Where to laugh next: Rudnitsky co-stars in two movies this year, “At Midnight” and “The Young Wife.” Follow him on TikTok and Instagram: @jonrudnitsky.
One of the best things about Moontower is watching pros at work. Vecchione is a pro. You just feel comfortable when he’s on stage, despite a haircut straight from the pages of Federal Agent Monthly. Top bit: his joke about the undue burden placed on airline passengers to watch out for human trafficking. They can’t trust you with a shampoo bottle, but they’ll deputize you for that?
Where to laugh next: Watch Vecchione’s comedy special, “The Attractives,” on YouTube.
Lisa Ann Walter
Lisa Ann Walter, who is Chessy from “The Parent Trap” and Melissa Schemmenti in “Abbott Elementary,” was raunchy and warm and downright hysterical April 20 at Parker Jazz Club. She taught us how her whole career was an accident, what it’s like to be a woman in her 50s on dating apps, and about what it’s like to be a mom to teens. We will be laughing about the janitor sweeping cobwebs in her vagina for a long time.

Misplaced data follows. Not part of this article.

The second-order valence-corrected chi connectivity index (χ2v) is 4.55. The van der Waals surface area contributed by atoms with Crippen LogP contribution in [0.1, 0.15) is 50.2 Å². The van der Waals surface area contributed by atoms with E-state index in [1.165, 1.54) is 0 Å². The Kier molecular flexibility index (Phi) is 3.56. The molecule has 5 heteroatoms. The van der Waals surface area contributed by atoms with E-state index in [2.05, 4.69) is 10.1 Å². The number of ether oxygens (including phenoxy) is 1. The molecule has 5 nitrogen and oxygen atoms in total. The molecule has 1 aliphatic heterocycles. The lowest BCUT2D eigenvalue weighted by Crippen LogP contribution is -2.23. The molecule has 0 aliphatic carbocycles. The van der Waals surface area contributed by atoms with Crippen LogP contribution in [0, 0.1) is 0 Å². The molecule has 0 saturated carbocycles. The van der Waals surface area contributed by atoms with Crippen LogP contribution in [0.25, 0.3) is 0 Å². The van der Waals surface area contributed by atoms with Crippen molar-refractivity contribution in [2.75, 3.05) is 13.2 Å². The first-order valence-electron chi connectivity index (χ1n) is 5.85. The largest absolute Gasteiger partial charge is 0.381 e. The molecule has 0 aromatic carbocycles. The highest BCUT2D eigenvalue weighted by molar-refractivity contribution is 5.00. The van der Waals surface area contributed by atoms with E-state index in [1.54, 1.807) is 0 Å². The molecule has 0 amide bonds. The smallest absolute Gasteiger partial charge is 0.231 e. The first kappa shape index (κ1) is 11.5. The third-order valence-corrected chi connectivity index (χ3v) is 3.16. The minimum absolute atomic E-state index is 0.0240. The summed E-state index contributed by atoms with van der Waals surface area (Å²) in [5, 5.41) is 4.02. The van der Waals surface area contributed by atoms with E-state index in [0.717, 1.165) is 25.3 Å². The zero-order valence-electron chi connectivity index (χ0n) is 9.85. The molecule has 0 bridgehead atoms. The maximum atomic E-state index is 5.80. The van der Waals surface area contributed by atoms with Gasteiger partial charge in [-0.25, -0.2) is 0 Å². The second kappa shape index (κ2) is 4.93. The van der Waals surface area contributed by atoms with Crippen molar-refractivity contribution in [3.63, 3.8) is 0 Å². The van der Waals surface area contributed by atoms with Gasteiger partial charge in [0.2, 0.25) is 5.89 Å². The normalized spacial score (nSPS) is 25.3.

Where to laugh next: ABC’s “Abbott Elementary” just wrapped Season 2; catch up Hulu or other streaming services before Season 3 in the fall. Keep up with her on Instagram (@lisaannwalter) and TikTok (also @lisaannwalter).
— Kelsey Bradshaw